5 April 2019
DataGene is on the look out for dairy farmers who keep meticulous records to join Ginfo, the industry’s national reference group for genetic information.
Participating herds will have their 2-year-old heifers DNA tested (genotyped) and classified for free and have the option to test young female calves at a discount. They also receive a year’s free subscription to the HerdData app and early access to DataGene’ s reports and tools under development.
To be eligible, herds need to be regularly herd-testing and recording information such as calvings, joinings, sires and dams, pregnancy test results and health events such as mastitis.
DataGene CEO, Dr Matt Shaffer, said Ginfo had enabled Australia to lead the world in genomic breeding values for traits that are difficult to measure such as feed saved and heat tolerance.
“Ginfo is a critical data set in the genetic evaluation system for the Australian dairy industry. It’s enabled us to develop new breeding values and to improve the reliability of existing breeding values, especially fertility,” Dr Shaffer said.
Over the next couple of years, DataGene plans to double the number of herds in Ginfo to about 200. Ginfo herds are located across Australia’s eight dairying regions.
DataGene manages Ginfo on behalf of the dairy industry, in collaboration with Holstein Australia, Jersey Australia, DairyBio, Agriculture Victoria and Dairy Australia.
Gippsland: “Anthea and I believe in the importance of an Australian Herd Improvement Industry and that genetic growth creates profit, so it is easy to be involved with something as important as Ginfo. One of the big advantages for us comes in the form of subsidized genome testing of our young stock. We genome test all our calves and use this information to help build our business strategy.” Trevor Saunders and Anthea Day, Shady Creek, Gippsland, milking 750 predominantly Jersey.
Western Victoria: “Ginfo is a great tool for the entire dairy industry by providing the latest genetic information and adding to genetic reliability. At an individual farm level, Ginfo means you have genetic accuracy because of genomic testing, and the ability to make informed selection decisions because of the access to early genomics on young heifers. There are a lot of really good farmers are involved in the Ginfo project so it also gives participants access a great network of progressive famers.” Sam McCluggage Allansford, Victoria, milking 700 Holsteins.
Northern Victoria: Being part of Ginfo hasn’t meant changing the way we do things at all as we have to do all the recording anyway for our registered cattle and our Milk Quality audits. The data collected from the Ginfo project means there will be better ABV reliabilities as well as new traits. Jared and Courtney Ireland, Lockington, Vic milking 420 Holsteins.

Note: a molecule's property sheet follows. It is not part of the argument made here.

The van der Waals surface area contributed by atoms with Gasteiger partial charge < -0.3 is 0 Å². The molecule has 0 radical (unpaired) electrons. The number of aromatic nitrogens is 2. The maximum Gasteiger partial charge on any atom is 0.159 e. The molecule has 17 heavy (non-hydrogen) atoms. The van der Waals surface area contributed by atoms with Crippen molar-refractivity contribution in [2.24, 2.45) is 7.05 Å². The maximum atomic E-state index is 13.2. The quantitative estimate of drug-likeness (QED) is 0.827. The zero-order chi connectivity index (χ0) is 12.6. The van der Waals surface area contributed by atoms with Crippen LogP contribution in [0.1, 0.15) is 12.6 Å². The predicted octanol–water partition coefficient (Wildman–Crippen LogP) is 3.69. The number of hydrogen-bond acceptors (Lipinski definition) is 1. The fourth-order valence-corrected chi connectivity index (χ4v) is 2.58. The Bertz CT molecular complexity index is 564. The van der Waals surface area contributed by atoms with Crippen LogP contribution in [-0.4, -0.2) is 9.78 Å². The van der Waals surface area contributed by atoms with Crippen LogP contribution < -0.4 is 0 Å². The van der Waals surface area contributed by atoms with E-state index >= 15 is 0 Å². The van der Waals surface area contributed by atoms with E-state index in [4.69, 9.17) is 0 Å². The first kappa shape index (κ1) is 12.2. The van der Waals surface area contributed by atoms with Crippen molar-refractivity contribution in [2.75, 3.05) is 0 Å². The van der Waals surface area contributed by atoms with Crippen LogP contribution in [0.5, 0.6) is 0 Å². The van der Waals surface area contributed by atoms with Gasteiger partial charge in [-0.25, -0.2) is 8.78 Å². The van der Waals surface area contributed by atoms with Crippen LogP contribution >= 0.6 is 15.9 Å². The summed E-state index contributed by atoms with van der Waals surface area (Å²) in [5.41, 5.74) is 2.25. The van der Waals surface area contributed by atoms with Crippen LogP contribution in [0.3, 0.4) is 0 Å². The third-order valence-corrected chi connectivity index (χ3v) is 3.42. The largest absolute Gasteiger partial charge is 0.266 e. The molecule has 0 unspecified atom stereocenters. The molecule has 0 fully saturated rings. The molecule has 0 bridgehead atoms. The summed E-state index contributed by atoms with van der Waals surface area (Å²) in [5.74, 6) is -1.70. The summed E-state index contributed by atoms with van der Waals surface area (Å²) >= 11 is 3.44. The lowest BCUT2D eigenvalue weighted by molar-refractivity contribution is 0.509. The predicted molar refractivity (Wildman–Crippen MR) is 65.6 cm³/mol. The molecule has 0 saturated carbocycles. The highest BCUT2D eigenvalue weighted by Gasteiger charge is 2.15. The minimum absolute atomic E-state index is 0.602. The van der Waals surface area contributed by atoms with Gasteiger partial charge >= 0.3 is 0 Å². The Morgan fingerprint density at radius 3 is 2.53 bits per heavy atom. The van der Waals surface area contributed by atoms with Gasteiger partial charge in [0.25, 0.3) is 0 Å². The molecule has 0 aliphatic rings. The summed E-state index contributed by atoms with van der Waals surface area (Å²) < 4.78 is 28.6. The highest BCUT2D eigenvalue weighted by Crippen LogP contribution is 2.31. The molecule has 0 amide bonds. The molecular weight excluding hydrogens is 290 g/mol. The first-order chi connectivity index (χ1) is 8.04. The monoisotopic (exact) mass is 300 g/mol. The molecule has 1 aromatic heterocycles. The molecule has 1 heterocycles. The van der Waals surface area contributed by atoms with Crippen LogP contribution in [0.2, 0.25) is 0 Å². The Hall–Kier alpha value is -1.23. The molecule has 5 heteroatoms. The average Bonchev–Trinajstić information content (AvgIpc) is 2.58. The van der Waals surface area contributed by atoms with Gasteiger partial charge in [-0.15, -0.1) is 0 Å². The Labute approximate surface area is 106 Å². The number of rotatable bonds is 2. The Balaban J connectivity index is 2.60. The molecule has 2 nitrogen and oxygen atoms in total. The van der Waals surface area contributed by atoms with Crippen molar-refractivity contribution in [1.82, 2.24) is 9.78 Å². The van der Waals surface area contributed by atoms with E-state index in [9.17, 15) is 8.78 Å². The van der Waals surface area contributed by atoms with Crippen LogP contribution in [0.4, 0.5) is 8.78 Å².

Tasmania: “Ginfo has benefits for the broader dairy industry as well as the individual farm so I can’t understand why more people aren’t involved. The more information you have, the better armed you are to make the right decisions. Ginfo helps us identify which heifers to keep and rear and which ones to sell and then join the best cows to better bulls.” Bev Carpenter, South Riana, milking more than 900 Holsteins across two herds.
Western Australia “My herd is now a better, stronger and a lot more consistent herd today than it would have been were it not for the Ginfo project and the sum of these gains across all herds strengthens our whole industry…. Contributing my data to help validate the science and technology was not any inconvenience as we were already had good systems of recordkeeping of herd events and were herd testing monthly. Ginfo is about speeding up herd improvement and this has been a win-win; I would thoroughly recommend it.” Ruth McGregor, Busselton, WA, milking 320 Holsteins.
South Australia “We use sexed semen, so we have a lot of heifer calves to choose from and genotyping heifer calves early has meant we can rear the heifer calves we want as replacement and sell our excess heifers at an earlier age.” Gary Zweck Blyth, SA milking 230 Holsteins.
Queensland: “We have good records so it seemed like an obvious thing to get involved in. Any research to help the dairy industry has to be a good thing. We can’t control the milk price but we can control which cows we breed from and which bulls we use, and the Ginfo project is helping with those management decisions.” Ian and Cath Scott, Nanango, Qld milking 220 Holsteins.
NSW: “We’ve always been interested in the genetics and breeding side of the dairy industry and being in Ginfo means we get more information on our cows by accessing genomic testing. It’s giving us a better understanding of our breeding program and which bulls to use over which cows. The more information gathered by the Ginfo project the better because it will result in better reliabilities and help farmers make better breeding decisions.” NSW - Darren Parrish
Bodalla, milking 200 Holsteins.